In the motion to suppress hearing, Officer McCarley testified that before he stopped Floyd, he had “been flagged down and had neighbors that were complaining about the constant traffic in and out day and mostly at night” several times.   He also personally received calls about suspected drug activity at the trailer.   The person who stood by Floyd's driver door at the trailer was the subject of the complaints about the activities at his trailer.   Officer McCarley gave more detail in the motion to suppress hearing about seeing the trailer occupant remove something from Floyd's vehicle during their brief interaction.   About a week before the officer's encounter with Floyd, Officer McCarley discovered over $2,000 in cash that “reeked of marijuana” during a pat down search of the trailer's occupant.

1. Floyd contends the trial court should have granted his motion to suppress because the officer lacked a reasonable articulable suspicion of criminal activity.   We disagree.   Floyd drove to a trailer under surveillance based upon numerous citizen reports of drug activity, he spent a brief period of time there, and the officer observed an exchange between the trailer's resident and Floyd.   This evidence suffices to create a reasonable articulable suspicion of criminal activity.  Satterfield v. State, 289 Ga.App. 886, 888-889(2) (658 S.E.2d 379) (2008);  Edwards v. State, 253 Ga.App. 837, 838-839(a) (560 S.E.2d 735) (2002).

2. Floyd asserts insufficient evidence supports his convictions because the State failed to prove constructive possession.

Where the State is unable to provide evidence of actual possession, it may sustain a conviction based upon evidence of constructive possession.   Johnson v. State, 282 Ga.App. 52, 54(1) (637 S.E.2d 775) (2006).   Constructive possession requires proof that the accused “knowingly had both the power and the intention at a given time to exercise control over the drugs.”   (Citation and footnote omitted.)  Id. In cases involving contraband found in automobiles, the State is generally entitled to an evidentiary presumption that the owner or driver of the automobile is in constructive possession of the contraband.   See Ramirez v. State, 290 Ga.App. 3, 4(1) (658 S.E.2d 790) (2008).   And, “joint constructive possession with another will sustain a conviction for possession of contraband.”  (Citation, punctuation and footnote omitted.)  Waters v. State, 280 Ga.App. 566, 567-568 (634 S.E.2d 508) (2006).1  “While mere presence at the scene of the commission of a crime is not sufficient evidence to convict one of being a party thereto, presence, companionship, and conduct before and after the offense are circumstances from which one's participation in the criminal intent may be inferred.”  (Citation, punctuation and footnote omitted.)  McKenzie v. State, 283 Ga.App. 555, 558 (642 S.E.2d 187) (2007).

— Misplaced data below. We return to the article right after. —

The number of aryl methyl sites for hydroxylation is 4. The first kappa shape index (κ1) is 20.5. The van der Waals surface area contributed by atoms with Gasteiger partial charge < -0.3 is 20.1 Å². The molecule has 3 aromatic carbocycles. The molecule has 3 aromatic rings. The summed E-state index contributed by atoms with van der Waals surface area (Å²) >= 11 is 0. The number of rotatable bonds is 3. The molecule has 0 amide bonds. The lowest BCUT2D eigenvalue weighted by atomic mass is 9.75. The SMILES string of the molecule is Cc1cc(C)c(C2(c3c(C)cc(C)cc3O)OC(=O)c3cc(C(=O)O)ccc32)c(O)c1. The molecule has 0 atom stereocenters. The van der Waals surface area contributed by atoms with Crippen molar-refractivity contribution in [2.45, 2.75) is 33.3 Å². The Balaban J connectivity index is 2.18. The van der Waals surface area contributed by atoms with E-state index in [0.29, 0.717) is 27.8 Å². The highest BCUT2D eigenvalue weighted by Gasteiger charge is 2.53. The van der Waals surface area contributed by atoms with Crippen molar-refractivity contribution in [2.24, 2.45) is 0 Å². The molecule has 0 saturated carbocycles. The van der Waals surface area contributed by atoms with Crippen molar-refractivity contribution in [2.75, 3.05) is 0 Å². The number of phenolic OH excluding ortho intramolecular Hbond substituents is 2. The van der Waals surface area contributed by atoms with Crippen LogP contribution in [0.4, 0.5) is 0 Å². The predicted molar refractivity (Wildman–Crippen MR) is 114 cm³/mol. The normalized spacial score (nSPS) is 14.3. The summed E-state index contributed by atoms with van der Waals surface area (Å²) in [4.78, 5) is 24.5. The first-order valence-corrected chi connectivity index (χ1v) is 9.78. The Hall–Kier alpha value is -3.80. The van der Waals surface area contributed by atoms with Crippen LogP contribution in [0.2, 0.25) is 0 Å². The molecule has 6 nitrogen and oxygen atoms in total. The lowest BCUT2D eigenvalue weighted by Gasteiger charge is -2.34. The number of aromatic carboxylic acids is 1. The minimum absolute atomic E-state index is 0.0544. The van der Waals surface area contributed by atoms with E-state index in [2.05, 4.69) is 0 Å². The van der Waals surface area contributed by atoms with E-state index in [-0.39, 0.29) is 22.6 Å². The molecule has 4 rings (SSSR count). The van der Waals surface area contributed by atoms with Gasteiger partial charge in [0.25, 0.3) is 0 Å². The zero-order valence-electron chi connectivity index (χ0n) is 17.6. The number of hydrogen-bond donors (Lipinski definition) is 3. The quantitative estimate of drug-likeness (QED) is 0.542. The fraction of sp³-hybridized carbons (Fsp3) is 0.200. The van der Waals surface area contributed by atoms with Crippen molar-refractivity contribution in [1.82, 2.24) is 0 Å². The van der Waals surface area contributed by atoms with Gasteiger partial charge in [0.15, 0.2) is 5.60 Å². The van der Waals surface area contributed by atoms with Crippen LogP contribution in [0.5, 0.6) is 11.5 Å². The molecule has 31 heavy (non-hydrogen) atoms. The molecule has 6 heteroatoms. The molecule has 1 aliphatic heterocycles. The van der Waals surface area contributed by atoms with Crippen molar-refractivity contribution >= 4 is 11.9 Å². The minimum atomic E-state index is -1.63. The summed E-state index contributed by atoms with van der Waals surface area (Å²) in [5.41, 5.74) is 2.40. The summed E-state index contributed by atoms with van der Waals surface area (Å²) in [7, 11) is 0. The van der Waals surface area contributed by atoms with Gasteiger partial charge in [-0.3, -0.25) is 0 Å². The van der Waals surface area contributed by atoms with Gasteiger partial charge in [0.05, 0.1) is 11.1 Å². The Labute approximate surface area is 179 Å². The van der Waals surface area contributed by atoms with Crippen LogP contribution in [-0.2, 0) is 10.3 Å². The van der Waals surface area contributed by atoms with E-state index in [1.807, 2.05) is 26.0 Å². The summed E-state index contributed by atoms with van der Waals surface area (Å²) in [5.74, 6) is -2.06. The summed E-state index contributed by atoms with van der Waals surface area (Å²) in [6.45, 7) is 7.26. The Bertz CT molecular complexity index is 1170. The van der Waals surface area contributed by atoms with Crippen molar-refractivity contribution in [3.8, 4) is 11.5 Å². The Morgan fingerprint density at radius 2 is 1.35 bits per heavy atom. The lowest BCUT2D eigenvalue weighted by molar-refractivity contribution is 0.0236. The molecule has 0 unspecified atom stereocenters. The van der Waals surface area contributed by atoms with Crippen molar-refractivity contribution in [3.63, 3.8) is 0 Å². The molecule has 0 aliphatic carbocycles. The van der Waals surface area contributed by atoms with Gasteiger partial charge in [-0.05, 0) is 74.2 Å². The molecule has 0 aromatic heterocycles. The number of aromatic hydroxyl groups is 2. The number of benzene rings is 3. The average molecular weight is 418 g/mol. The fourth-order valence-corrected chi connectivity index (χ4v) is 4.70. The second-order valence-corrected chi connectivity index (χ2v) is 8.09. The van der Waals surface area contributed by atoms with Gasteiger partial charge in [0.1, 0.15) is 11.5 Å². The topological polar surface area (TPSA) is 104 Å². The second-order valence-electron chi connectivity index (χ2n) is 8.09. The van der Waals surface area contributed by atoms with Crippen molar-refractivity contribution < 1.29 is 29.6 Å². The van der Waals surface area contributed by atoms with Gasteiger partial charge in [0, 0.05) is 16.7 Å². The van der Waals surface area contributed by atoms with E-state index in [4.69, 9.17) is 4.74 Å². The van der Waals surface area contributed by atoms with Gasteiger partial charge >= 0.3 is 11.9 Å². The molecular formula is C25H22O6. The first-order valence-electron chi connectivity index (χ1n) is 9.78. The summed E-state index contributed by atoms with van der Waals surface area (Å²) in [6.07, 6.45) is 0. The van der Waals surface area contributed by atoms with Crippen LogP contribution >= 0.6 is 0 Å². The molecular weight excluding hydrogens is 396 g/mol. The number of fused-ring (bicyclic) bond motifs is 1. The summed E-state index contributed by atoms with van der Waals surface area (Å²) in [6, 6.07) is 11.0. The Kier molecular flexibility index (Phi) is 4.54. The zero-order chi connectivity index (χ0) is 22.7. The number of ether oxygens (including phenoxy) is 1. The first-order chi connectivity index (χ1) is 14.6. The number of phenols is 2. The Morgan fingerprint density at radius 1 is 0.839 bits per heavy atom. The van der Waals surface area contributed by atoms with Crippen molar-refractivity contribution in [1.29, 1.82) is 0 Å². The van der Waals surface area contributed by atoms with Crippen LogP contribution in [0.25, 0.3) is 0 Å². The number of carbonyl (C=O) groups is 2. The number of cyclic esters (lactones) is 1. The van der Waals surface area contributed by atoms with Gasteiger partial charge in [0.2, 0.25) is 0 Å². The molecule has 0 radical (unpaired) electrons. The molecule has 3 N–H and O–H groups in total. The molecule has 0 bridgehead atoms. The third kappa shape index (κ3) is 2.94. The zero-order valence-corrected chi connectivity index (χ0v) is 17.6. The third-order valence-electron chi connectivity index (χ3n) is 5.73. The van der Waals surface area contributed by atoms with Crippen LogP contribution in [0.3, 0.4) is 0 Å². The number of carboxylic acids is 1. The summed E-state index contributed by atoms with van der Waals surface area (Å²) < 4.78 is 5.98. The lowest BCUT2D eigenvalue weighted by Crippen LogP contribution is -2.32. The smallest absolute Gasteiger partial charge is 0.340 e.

In this case, all of the evidence submitted by the State combined to sufficiently prove Floyd's joint constructive possession of the methamphetamine.   See Martinez v. State, 303 Ga.App. 71, 73-75(1) (692 S.E.2d 737) (2010);  Waters v. State, 280 Ga.App. 566, 567-568 (634 S.E.2d 508) (2006).   Floyd drove to the trailer under surveillance for suspected drug activity;  the officer saw Floyd exchange something with the trailer's resident;  digital scales commonly used to weigh drugs were found in the center console of the truck driven by Floyd, the officer observed that the passenger repeatedly went into either the center console or his left pocket as the officer followed Floyd after he left the trailer, and Floyd said, “Mike, Go” when he saw Moore flee from the police officer.

Judgment affirmed.   Mikell and Adams, JJ., concur.

FOOTNOTES

FN1. The record in this case shows that the State charged Floyd and Moore with the same crimes related to the methamphetamine..  FN1. The record in this case shows that the State charged Floyd and Moore with the same crimes related to the methamphetamine.

Smith, Presiding Judge.